To address your second question first, I notice a lot in the article about INcluding women, and nothing about EXcluding men. ("Thirty to forty percent of the people who come play regularly are male...We are not an exclusive group outside of the community, but a subset within.")
But to answer your first question, "why women?" seems like a question with an easy answer: because the vast majority of Magic players (myself included) are male. When a woman shows up to play at any of the game stores I've been to, she's the only woman there. Which makes her "the woman." On the other hand, if she shows up to one of these LPS events, she's just another new player--just like I was when I showed up to my first FNM and annoyed everybody by playing too slowly.
Also, a relevant percentage of men are sexist jerks, and having an environment that will keep that in check is likely to be a big help to our hypothetical new player. (Note that this is seperate from my previous point--being the only woman in the room will more or less inevitably make her "the woman" regardless of whether people are jerks about it; obviously it's much worse if they are.)
Because there are not many of us. Because so often the women who come to play are people who show up once or twice. Because it's hard not to think, after you've seen it for years, that maybe some of these women are not staying because they were never interested -- but some of them are probably driven away. Because it gets boring and disheartening to go every week and see so few people who look like you.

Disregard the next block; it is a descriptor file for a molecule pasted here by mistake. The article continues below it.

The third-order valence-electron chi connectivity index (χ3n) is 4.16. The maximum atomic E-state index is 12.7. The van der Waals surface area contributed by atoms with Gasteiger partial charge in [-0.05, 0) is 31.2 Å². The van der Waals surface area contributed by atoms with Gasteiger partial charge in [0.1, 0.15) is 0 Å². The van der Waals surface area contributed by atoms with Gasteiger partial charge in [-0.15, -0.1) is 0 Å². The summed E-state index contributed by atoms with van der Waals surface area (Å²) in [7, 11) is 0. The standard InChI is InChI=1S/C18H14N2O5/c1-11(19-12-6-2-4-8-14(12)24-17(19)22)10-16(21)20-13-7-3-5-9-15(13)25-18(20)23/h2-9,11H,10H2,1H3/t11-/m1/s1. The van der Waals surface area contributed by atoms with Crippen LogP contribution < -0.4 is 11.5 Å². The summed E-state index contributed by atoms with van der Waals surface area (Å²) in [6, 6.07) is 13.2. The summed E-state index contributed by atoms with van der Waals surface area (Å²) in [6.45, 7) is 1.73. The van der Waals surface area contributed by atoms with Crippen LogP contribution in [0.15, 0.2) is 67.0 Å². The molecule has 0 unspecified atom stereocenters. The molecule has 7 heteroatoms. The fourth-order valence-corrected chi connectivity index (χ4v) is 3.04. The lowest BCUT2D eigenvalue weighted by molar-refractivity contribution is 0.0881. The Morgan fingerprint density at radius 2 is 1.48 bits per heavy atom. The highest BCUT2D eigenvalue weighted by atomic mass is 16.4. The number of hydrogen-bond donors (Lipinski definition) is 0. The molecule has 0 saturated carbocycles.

Because, like the article mentioned, when you're the only steady female player and you're on a losing streak, it's hard not to feel like the guys around you will get the message that girls can't play or girls aren't good enough, even though you know that you don't "have" to be the best. Because sometimes you feel alone or like people see you as a joke even if you know it's not true.
Look, guys -- it's not about thinking you don't like us. It's not even about being angry with you. Would I go to play every week at FNM if I didn't like the local male players? No, I would stay home! But it gets lonely feeling like I am the only one. Just like it gets lonely sometimes feeling like I am the only LGBT person, especially when the younger guys around are saying "That card is gay."These are not bad people. Many are my friends! But they mess up sometimes, or say or do things that make me uncomfortable. It sometimes feels frustrating to stick around when that's going on.I don't agree with every word of the article myself. But I am glad to see this initiative because it makes me feel more welcome and less "weird."There's a lot of discussion in online circles going around about women feeling unwelcome in geeky circles in general, about some jerkish male geeks deciding that some women are "fake geek girls." Geeky women of all sorts want to be involved in fun stuff of all sorts, but we sometimes feel pushed away. I'm glad to see this initiative, and even more glad to see Wizards treating it as important enough to let us know about it.We're not your enemies, guys. We just want to feel fully included, and sometimes we don't feel we are. I don't think most of us think any individual guy or shadowy cabal of guys is intending this. I think most of us think guys may not even realize this is going on, because they're not us.